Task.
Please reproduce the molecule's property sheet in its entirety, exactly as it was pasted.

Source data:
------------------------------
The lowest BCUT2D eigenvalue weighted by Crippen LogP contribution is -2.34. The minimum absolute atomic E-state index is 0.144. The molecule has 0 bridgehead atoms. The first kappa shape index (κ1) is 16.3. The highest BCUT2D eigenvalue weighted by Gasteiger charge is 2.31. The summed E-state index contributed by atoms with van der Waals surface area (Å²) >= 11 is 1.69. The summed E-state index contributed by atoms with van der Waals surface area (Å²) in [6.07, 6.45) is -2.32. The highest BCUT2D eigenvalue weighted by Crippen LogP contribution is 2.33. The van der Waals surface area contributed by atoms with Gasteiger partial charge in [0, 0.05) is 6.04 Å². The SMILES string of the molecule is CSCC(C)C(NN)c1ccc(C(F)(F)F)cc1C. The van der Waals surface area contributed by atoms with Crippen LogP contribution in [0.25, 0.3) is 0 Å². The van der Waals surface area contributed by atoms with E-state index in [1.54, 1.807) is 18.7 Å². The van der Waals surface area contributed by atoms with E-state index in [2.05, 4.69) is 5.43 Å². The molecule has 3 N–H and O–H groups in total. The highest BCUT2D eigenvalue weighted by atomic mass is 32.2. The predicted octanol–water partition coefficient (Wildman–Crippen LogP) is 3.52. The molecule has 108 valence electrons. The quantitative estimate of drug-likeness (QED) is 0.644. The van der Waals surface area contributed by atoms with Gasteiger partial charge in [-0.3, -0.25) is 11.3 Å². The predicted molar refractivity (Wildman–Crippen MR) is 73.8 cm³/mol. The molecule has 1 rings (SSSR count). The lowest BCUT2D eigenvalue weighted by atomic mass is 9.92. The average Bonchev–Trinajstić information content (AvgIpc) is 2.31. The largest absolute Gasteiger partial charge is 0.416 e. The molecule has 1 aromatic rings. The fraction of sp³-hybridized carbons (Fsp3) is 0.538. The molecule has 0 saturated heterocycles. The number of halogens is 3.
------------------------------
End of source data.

The lowest BCUT2D eigenvalue weighted by Crippen LogP contribution is -2.34. The minimum absolute atomic E-state index is 0.144. The molecule has 0 bridgehead atoms. The first kappa shape index (κ1) is 16.3. The highest BCUT2D eigenvalue weighted by Gasteiger charge is 2.31. The summed E-state index contributed by atoms with van der Waals surface area (Å²) >= 11 is 1.69. The summed E-state index contributed by atoms with van der Waals surface area (Å²) in [6.07, 6.45) is -2.32. The highest BCUT2D eigenvalue weighted by Crippen LogP contribution is 2.33. The van der Waals surface area contributed by atoms with Gasteiger partial charge in [0, 0.05) is 6.04 Å². The SMILES string of the molecule is CSCC(C)C(NN)c1ccc(C(F)(F)F)cc1C. The van der Waals surface area contributed by atoms with Crippen LogP contribution in [0.25, 0.3) is 0 Å². The van der Waals surface area contributed by atoms with E-state index in [1.54, 1.807) is 18.7 Å². The van der Waals surface area contributed by atoms with E-state index in [2.05, 4.69) is 5.43 Å². The molecule has 3 N–H and O–H groups in total. The highest BCUT2D eigenvalue weighted by atomic mass is 32.2. The predicted octanol–water partition coefficient (Wildman–Crippen LogP) is 3.52. The molecule has 108 valence electrons. The quantitative estimate of drug-likeness (QED) is 0.644. The van der Waals surface area contributed by atoms with Gasteiger partial charge in [-0.3, -0.25) is 11.3 Å². The predicted molar refractivity (Wildman–Crippen MR) is 73.8 cm³/mol. The molecule has 1 rings (SSSR count). The lowest BCUT2D eigenvalue weighted by atomic mass is 9.92. The average Bonchev–Trinajstić information content (AvgIpc) is 2.31. The largest absolute Gasteiger partial charge is 0.416 e. The molecule has 1 aromatic rings. The fraction of sp³-hybridized carbons (Fsp3) is 0.538. The molecule has 0 saturated heterocycles. The number of halogens is 3.